Another Year of Strange Currencies

Strange Currencies Blog

Today marks the second anniversary of the founding of Strange Currencies Music. Coming into year two, I had several goals for the site – each of which was met with at least some degree of success. The most tangible of these was to increase the site’s readership, and I’m happy to report that Strange Currencies experienced 500% growth from its first year to its second.

More importantly, we’ve continued to define – and refine – our own niche among the plethora of music-centric websites. Most notably, our embrace of “theme months” has given us an opportunity to create a sense of collective immersion: both among the Strange Currencies staff, and our increasing number of followers. This approach will continue into year three, but will also be augmented by non-theme-connected articles and reviews.

Before we get there, this post captures some of the highlights from year two of Strange Currencies Music: a victory lap of sorts, to serve as either a primer for newcomers, or a yearbook for our loyal readers.

The Strange Currencies Podcast premiered on New Year’s Day, with an episode on the iconic Nuggets compilation. While the enthusiasm was there from the outset, like all “pilots,” that initial offering now feels like a decent idea in search of its own voice. If you’re new to the podcast, or haven’t kept up in recent months, our episode on the “Beach Boys Cruise” is the best from season one. Season two will premiere next week.

April saw the conclusion of our massive A Century of Song project. You could start at the beginning, or jump straight to the final installment, which currently stands as the most-read article on Strange Currencies.

Our first theme month found Strange Currencies expanding beyond a one-man passion project. The month-long celebration of The Beatles opened with George Budney’s Tastemaker feature on the classic Simpsons episode, “Homer’s Barbershop Quartet.”

The In the Wilderness feature returned for a second season with an examination of Bob Dylan’s “retreat” years. For myself, the most enjoyable of these articles focused on Nina Simone’s work from the late-sixties/early-seventies. Some of those records were entirely new to me – and at least one of them was a revelation – and Glenn Krake, Trevor Kvaran, and I put together a strong introductory playlist to a rewarding-but-overlooked era from a legendary artist.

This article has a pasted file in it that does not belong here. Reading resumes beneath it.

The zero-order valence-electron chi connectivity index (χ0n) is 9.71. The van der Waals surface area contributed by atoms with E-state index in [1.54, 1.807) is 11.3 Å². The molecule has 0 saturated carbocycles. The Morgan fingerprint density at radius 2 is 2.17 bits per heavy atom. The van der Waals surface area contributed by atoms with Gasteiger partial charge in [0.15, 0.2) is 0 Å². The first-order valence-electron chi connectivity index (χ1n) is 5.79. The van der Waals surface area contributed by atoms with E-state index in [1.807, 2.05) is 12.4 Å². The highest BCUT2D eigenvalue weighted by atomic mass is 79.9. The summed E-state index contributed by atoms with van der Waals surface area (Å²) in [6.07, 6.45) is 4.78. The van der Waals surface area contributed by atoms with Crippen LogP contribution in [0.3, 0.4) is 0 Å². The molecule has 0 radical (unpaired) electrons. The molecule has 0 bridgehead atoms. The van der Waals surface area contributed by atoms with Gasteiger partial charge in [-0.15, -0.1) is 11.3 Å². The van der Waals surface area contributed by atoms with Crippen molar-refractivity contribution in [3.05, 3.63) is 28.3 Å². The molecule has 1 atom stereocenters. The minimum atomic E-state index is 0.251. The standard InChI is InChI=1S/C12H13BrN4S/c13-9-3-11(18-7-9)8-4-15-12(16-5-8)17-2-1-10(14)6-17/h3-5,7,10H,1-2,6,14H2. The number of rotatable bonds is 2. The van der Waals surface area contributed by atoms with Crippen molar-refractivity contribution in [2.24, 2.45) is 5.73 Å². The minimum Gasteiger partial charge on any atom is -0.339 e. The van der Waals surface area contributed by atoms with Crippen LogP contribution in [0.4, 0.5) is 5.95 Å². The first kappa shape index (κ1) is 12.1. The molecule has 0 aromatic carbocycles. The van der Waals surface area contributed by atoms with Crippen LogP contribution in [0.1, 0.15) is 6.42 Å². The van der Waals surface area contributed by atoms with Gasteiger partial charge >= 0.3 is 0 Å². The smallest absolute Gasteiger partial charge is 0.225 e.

I think my favorite of our 2021 themes was “Mid-Century Kitsch Month.” I’ve always held an affinity for the oddball recordings of the era, and it was heartening to see my colleagues’ shared enthusiasm for the topic. In particular, Kaye C.’s article on pinup cover art, Remy Gottschling’s review of Russ Garcia’s excellent Sounds in the Night, and the An Introduction To playlist/articles on exotica and space age pop are all worth revisiting.

Whether boosted by the final weeks of my summer break or a genuine love of the subject (I’m spinning Jorge Ben’s Africa Brasil as I write this), I feel like I did my best work of the year during “Brazil Month.” The review set for Caetano Veloso’s first four albums are the best of the bunch.

What “Girl Group Month” lacked in quantity, it made up for in quality: Glenn’s review of The Ronettes’ debut skillfully recasts a classic record as a concept album; and Tim Ryan Nelson’s feature on The Shaggs remains one of the most thoughtful pieces that I’ve read on the fascinating group.

There were plenty of other excellent pieces from 2021 that can be found by perusing the site, but these are some of my favorites and/or ones that resonated with our readers. All in all, year two of Strange Currencies was a big success, and I’m excited for what’s to come in year three. As always, we appreciate your readership, your “likes and shares,” and your continued support. Onward to 2022!

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